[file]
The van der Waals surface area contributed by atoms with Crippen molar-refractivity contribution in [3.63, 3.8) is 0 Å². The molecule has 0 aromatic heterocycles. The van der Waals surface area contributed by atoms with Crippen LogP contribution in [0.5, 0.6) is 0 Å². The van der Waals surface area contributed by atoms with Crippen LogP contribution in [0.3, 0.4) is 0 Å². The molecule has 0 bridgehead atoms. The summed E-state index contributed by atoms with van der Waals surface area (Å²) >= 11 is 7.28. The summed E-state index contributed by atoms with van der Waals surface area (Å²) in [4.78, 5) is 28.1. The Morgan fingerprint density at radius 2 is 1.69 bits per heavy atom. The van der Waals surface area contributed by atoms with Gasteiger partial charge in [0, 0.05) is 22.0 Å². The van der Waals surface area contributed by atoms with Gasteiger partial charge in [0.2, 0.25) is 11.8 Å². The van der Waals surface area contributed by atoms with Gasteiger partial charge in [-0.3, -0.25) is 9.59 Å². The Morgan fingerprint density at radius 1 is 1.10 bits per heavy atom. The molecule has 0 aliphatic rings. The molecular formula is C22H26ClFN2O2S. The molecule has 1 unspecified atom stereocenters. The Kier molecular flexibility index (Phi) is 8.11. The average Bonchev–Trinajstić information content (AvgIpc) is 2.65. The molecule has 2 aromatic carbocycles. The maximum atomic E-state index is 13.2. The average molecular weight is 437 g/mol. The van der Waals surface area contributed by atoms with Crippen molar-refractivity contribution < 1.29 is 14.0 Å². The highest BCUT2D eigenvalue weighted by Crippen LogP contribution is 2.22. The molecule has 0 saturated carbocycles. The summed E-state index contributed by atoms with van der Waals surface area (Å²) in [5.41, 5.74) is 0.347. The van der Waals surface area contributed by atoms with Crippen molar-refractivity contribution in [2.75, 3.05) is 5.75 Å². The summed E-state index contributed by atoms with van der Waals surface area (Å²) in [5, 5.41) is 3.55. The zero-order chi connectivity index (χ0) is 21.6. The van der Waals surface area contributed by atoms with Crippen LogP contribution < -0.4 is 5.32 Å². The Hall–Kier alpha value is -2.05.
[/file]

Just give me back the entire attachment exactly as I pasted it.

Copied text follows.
The van der Waals surface area contributed by atoms with Crippen molar-refractivity contribution in [3.63, 3.8) is 0 Å². The molecule has 0 aromatic heterocycles. The van der Waals surface area contributed by atoms with Crippen LogP contribution in [0.5, 0.6) is 0 Å². The van der Waals surface area contributed by atoms with Crippen LogP contribution in [0.3, 0.4) is 0 Å². The molecule has 0 bridgehead atoms. The summed E-state index contributed by atoms with van der Waals surface area (Å²) >= 11 is 7.28. The summed E-state index contributed by atoms with van der Waals surface area (Å²) in [4.78, 5) is 28.1. The Morgan fingerprint density at radius 2 is 1.69 bits per heavy atom. The van der Waals surface area contributed by atoms with Gasteiger partial charge in [0, 0.05) is 22.0 Å². The van der Waals surface area contributed by atoms with Gasteiger partial charge in [0.2, 0.25) is 11.8 Å². The van der Waals surface area contributed by atoms with Gasteiger partial charge in [-0.3, -0.25) is 9.59 Å². The Morgan fingerprint density at radius 1 is 1.10 bits per heavy atom. The molecule has 0 aliphatic rings. The molecular formula is C22H26ClFN2O2S. The molecule has 1 unspecified atom stereocenters. The Kier molecular flexibility index (Phi) is 8.11. The average Bonchev–Trinajstić information content (AvgIpc) is 2.65. The molecule has 2 aromatic carbocycles. The maximum atomic E-state index is 13.2. The average molecular weight is 437 g/mol. The van der Waals surface area contributed by atoms with Crippen molar-refractivity contribution < 1.29 is 14.0 Å². The highest BCUT2D eigenvalue weighted by Crippen LogP contribution is 2.22. The molecule has 0 saturated carbocycles. The summed E-state index contributed by atoms with van der Waals surface area (Å²) in [5.41, 5.74) is 0.347. The van der Waals surface area contributed by atoms with Crippen molar-refractivity contribution in [2.75, 3.05) is 5.75 Å². The summed E-state index contributed by atoms with van der Waals surface area (Å²) in [5, 5.41) is 3.55. The zero-order chi connectivity index (χ0) is 21.6. The van der Waals surface area contributed by atoms with Crippen LogP contribution < -0.4 is 5.32 Å². The Hall–Kier alpha value is -2.05.